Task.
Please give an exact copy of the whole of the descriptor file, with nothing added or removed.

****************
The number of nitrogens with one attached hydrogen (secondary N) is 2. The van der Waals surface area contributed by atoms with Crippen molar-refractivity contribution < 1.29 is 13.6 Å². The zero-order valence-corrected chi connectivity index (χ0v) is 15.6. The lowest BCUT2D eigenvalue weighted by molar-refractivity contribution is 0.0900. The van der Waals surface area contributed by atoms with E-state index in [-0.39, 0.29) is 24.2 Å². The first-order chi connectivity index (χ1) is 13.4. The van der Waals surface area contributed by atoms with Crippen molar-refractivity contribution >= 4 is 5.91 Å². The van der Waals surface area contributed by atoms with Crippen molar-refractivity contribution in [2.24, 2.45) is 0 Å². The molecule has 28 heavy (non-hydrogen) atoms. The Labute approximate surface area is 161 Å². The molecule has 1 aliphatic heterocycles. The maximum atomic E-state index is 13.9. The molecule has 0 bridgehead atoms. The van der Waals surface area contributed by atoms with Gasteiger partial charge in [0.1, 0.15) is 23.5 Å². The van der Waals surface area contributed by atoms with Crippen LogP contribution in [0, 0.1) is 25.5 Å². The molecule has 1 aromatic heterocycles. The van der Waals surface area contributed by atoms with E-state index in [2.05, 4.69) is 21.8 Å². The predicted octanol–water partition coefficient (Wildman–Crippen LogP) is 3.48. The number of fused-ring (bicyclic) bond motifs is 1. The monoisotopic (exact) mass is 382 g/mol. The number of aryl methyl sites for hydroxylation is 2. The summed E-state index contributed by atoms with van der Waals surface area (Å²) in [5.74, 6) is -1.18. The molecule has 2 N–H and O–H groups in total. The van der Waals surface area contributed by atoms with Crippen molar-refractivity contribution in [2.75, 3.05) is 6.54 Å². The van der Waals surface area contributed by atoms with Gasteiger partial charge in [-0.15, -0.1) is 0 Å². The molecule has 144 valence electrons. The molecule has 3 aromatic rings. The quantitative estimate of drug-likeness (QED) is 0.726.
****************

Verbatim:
The number of nitrogens with one attached hydrogen (secondary N) is 2. The van der Waals surface area contributed by atoms with Crippen molar-refractivity contribution < 1.29 is 13.6 Å². The zero-order valence-corrected chi connectivity index (χ0v) is 15.6. The lowest BCUT2D eigenvalue weighted by molar-refractivity contribution is 0.0900. The van der Waals surface area contributed by atoms with E-state index in [-0.39, 0.29) is 24.2 Å². The first-order chi connectivity index (χ1) is 13.4. The van der Waals surface area contributed by atoms with Crippen molar-refractivity contribution >= 4 is 5.91 Å². The van der Waals surface area contributed by atoms with Crippen molar-refractivity contribution in [2.24, 2.45) is 0 Å². The molecule has 28 heavy (non-hydrogen) atoms. The Labute approximate surface area is 161 Å². The molecule has 1 aliphatic heterocycles. The maximum atomic E-state index is 13.9. The molecule has 0 bridgehead atoms. The van der Waals surface area contributed by atoms with Gasteiger partial charge in [0.1, 0.15) is 23.5 Å². The van der Waals surface area contributed by atoms with Crippen LogP contribution in [0, 0.1) is 25.5 Å². The molecule has 1 aromatic heterocycles. The van der Waals surface area contributed by atoms with E-state index in [2.05, 4.69) is 21.8 Å². The predicted octanol–water partition coefficient (Wildman–Crippen LogP) is 3.48. The number of fused-ring (bicyclic) bond motifs is 1. The monoisotopic (exact) mass is 382 g/mol. The number of aryl methyl sites for hydroxylation is 2. The summed E-state index contributed by atoms with van der Waals surface area (Å²) in [5.74, 6) is -1.18. The molecule has 2 N–H and O–H groups in total. The van der Waals surface area contributed by atoms with Crippen molar-refractivity contribution in [2.75, 3.05) is 6.54 Å². The van der Waals surface area contributed by atoms with Gasteiger partial charge in [-0.15, -0.1) is 0 Å². The molecule has 144 valence electrons. The molecule has 3 aromatic rings. The quantitative estimate of drug-likeness (QED) is 0.726.